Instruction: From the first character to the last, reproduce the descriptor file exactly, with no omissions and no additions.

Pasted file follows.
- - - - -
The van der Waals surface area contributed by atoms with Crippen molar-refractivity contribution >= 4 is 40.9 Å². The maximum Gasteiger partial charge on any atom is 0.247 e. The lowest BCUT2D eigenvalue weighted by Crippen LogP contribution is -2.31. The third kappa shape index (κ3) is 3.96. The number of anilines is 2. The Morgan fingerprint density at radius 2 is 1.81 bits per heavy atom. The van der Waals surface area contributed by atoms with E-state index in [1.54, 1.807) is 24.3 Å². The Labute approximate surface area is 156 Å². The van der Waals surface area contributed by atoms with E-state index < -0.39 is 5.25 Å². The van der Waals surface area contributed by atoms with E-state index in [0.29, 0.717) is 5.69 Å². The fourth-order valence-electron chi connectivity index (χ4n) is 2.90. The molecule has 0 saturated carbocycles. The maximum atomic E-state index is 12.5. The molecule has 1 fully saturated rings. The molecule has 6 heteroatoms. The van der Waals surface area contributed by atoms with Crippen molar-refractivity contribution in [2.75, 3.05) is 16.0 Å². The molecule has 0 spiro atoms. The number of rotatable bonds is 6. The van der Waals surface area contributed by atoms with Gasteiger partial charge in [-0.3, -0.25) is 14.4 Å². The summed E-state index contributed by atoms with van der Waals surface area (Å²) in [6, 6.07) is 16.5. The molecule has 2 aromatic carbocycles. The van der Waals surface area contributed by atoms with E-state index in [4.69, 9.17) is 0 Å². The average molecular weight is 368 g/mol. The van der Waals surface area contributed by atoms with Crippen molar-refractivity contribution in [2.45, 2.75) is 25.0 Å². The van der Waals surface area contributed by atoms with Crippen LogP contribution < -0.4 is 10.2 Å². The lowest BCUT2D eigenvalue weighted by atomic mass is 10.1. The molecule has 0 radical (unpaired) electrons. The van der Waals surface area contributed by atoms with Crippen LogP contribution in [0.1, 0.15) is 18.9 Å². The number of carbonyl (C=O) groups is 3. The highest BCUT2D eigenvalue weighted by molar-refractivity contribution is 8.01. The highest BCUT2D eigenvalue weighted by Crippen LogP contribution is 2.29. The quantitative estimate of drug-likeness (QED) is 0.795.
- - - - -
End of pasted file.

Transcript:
The van der Waals surface area contributed by atoms with Crippen molar-refractivity contribution >= 4 is 40.9 Å². The maximum Gasteiger partial charge on any atom is 0.247 e. The lowest BCUT2D eigenvalue weighted by Crippen LogP contribution is -2.31. The third kappa shape index (κ3) is 3.96. The number of anilines is 2. The Morgan fingerprint density at radius 2 is 1.81 bits per heavy atom. The van der Waals surface area contributed by atoms with E-state index in [1.54, 1.807) is 24.3 Å². The Labute approximate surface area is 156 Å². The van der Waals surface area contributed by atoms with E-state index < -0.39 is 5.25 Å². The van der Waals surface area contributed by atoms with E-state index in [0.29, 0.717) is 5.69 Å². The fourth-order valence-electron chi connectivity index (χ4n) is 2.90. The molecule has 0 saturated carbocycles. The maximum atomic E-state index is 12.5. The molecule has 1 fully saturated rings. The molecule has 6 heteroatoms. The van der Waals surface area contributed by atoms with Crippen molar-refractivity contribution in [2.75, 3.05) is 16.0 Å². The molecule has 0 spiro atoms. The number of rotatable bonds is 6. The van der Waals surface area contributed by atoms with Gasteiger partial charge in [-0.3, -0.25) is 14.4 Å². The summed E-state index contributed by atoms with van der Waals surface area (Å²) in [6, 6.07) is 16.5. The molecule has 2 aromatic carbocycles. The van der Waals surface area contributed by atoms with E-state index in [4.69, 9.17) is 0 Å². The average molecular weight is 368 g/mol. The van der Waals surface area contributed by atoms with Crippen molar-refractivity contribution in [2.45, 2.75) is 25.0 Å². The van der Waals surface area contributed by atoms with Crippen LogP contribution < -0.4 is 10.2 Å². The lowest BCUT2D eigenvalue weighted by atomic mass is 10.1. The molecule has 0 radical (unpaired) electrons. The van der Waals surface area contributed by atoms with Crippen LogP contribution in [0.1, 0.15) is 18.9 Å². The number of carbonyl (C=O) groups is 3. The highest BCUT2D eigenvalue weighted by molar-refractivity contribution is 8.01. The highest BCUT2D eigenvalue weighted by Crippen LogP contribution is 2.29. The quantitative estimate of drug-likeness (QED) is 0.795.